Unfortunately, some of the students may find their college career is being marred by irritating, even disabling jaw pain. Here’s why college students often report jaw pain when they go to college.
For many people, college isn’t really a factor in their jaw pain. It’s just a coincidence that temporomandibular joint disorder (TMJ) often develops during the late teens or early 20s. It’s often related to stresses on the jaw, which has recently achieved its full size, and may not have adapted to the way that the teeth now fit together.
Both contact and noncontact sports can contribute to the development of TMJ. The jaw is not supported by other bones: it hangs from ligaments, tendons, and muscles, so any high-impact exercise can put stress on the jaw joint.
Even if your child participated in sports in high school, college represents a different level of participation. Competition can be harder, training schedules more grueling, and, without you to watch over them, they might be pushing themselves too hard.
You probably remember those all-night chat sessions in the dorm, where you talked and laughed and talked some more or argued vehemently over the right solution to the world’s problems. These are great experiences that every college student should enjoy, but they can be stressful on the muscles and joints of the jaw, resulting in jaw pain..
It’s likely that eating at college is completely different than it is at home. Without home cooking, most college students rely on prepared food, whether that means the cafeteria in the dorm or eating at restaurants. This can significantly increase exposure to additives like monosodium glutamate (MSG), which is common in prepared foods (especially snack foods like flavored potato chips). MSG has been linked to jaw pain and migraines in some people. Increased consumption of salt and sugar can also lead to jaw inflammation and pain.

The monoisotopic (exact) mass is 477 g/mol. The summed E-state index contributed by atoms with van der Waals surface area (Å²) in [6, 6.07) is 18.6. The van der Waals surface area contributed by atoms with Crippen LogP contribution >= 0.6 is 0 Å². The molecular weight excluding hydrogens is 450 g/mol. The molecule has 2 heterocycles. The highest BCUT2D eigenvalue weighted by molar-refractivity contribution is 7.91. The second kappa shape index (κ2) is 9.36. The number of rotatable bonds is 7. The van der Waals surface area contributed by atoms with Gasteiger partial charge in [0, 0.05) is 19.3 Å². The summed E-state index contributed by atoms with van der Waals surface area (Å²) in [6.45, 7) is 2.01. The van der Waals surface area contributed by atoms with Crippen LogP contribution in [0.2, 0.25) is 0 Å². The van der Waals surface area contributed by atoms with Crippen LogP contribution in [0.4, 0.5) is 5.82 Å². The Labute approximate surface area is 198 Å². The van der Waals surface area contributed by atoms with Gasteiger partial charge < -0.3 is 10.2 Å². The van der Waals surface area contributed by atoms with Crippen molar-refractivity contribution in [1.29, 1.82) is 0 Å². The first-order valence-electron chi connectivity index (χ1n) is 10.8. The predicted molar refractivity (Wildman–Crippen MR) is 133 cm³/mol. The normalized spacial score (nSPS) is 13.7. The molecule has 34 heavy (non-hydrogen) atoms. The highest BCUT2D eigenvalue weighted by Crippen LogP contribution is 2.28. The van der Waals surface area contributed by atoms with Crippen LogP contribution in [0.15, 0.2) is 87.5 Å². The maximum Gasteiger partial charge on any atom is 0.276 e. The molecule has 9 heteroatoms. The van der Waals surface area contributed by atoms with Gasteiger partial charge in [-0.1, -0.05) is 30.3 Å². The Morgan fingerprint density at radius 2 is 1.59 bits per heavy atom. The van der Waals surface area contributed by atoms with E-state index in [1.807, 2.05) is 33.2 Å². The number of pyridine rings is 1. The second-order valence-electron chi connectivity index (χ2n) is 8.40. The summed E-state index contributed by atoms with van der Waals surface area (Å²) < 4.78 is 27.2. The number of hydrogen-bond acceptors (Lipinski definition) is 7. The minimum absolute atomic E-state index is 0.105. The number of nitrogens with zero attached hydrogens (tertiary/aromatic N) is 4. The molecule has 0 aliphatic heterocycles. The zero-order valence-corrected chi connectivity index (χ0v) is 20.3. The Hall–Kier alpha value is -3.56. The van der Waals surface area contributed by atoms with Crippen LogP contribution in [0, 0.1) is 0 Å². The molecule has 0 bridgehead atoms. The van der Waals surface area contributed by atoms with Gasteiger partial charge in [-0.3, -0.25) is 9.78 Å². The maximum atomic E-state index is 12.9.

Sometimes the problem is the opposite, though: college students devoted to eating raw vegetables, even going vegetarian or vegan. This can put their jaw under more stress. Paradoxically, a paleo diet can do the same thing.
Stress is also common among college students at the beginning and the end of the semester. This can lead to both daytime and sleep jaw clenching, which, in turn, can lead to jaw pain and headaches.
Don’t Ignore Jaw Pain
It’s important to remember that jaw pain can be the first warning of TMJ that can worsen if left untreated. It’s best to take the problem seriously early on, when minor treatment can make a big difference.
Start with home care using over-the-counter medication and heat and cold therapy. Try a soft diet for a week. Try to identify and treat the cause, such as reducing stress, getting a more supportive mouthguard for sports, and eating a better diet. If pain persists for more than a week, schedule an appointment with a doctor or TMJ dentist for TMJ treatment options.
If you are looking for a TMJ dentist in Columbus, OH, please call (614) 848-5001 for an appointment at the Center for Family & Cosmetic Dentistry.